- Broadening the residents’ aesthetic exposure
- Providing mentorship to the junior residents
- Reinforcing training in general plastic surgical problems
The chief year serves to refine and hone plastic surgery and practice management skills prior to entering practice or fellowship. In addition to the additional responsibilities above, there are increased administrative and clinical responsibilities to ensure that the service is kept running smoothly.
This year provides expanded aesthetic experience including laser and skin care management. A higher responsibility level in postoperative management is expected.
The chief resident has the additional administrative responsibilities for arranging Journal Club, morbidity and mortality and determining the case distribution for the service. This requires a higher level of communication with residents, staff and office personnel.
Many patients will rely on the chief resident as the “first call” person with aesthetic questions after surgery. The resident should be capable of selecting the best method from the multiple approaches they have been exposed to in the earlier year of training.
Beth Israel Deaconess Medical Center
Each year, junior, senior and chief residents will spend two consecutive months at Beth Israel Deaconess Medical Center. Integrated residents will also spend one rotation from PGY-1 through PGY-3 at BIDMC.
The multi-year rotations at BIDMC are designed to expose residents to a range of procedures, including:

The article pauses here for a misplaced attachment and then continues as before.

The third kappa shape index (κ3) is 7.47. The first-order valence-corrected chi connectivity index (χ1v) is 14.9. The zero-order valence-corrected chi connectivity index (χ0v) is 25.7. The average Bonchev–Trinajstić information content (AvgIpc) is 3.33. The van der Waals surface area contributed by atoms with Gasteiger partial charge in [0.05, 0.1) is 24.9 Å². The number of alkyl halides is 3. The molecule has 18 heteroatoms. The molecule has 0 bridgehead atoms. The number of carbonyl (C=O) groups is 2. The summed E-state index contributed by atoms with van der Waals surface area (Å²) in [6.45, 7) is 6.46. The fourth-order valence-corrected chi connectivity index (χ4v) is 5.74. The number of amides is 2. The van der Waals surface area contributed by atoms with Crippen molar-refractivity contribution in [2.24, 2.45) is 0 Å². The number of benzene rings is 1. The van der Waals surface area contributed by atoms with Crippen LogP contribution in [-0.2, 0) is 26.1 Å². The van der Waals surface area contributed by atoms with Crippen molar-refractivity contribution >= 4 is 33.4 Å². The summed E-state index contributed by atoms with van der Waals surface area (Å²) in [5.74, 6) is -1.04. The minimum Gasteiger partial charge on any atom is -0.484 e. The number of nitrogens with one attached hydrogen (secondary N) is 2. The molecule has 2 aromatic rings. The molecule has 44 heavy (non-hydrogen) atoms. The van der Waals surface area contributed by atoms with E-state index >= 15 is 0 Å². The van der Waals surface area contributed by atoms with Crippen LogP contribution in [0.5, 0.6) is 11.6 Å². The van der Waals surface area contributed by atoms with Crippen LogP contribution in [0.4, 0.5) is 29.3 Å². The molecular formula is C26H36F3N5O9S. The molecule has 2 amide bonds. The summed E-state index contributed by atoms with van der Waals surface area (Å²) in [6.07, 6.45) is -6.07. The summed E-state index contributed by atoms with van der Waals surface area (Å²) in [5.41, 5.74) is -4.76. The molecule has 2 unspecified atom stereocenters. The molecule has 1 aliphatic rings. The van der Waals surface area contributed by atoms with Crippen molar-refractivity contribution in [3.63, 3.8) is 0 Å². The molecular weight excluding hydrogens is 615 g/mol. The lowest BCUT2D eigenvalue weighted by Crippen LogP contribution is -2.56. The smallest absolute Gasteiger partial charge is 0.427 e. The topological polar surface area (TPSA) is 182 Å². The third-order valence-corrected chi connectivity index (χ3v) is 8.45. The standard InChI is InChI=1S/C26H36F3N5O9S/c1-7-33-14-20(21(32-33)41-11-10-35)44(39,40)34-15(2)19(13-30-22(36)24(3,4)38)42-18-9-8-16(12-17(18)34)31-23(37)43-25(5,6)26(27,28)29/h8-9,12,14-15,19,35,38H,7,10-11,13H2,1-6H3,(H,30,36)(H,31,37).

- Breast reconstruction with DIEP flaps
- General plastic surgery
- Hand surgery
- Major reconstruction of head and neck cancer
Lahey residents are integrated directly into the BIDMC plastic surgery service and assigned to cases by the chief resident. Progressive responsibility is expected over each subsequent year. Call is shared.
Residents are required to attend the hand and plastic surgery clinics as assigned. They will work within the system to optimize patient care and medical management of critically ill patients or patients with extensive reconstructions. Complex reconstructive problems, including exposure to complicated trauma cases and head and neck cancer, will be addressed.
These rotations allow residents the opportunity to learn and practice within the framework of an urban academic center with a large referral base that has a large number of complex reconstructive problems.
Residents gain additional experience through the preoperative workup and post-operative care of these patients. They attend clinic as assigned.
Residents attend the BIDMC conferences in addition to the mandatory conferences at Lahey Hospital & Medical Center. This double exposure to teaching conferences and to cases seen within the urban university setting greatly enhance the depth and breadth of plastic surgery knowledge.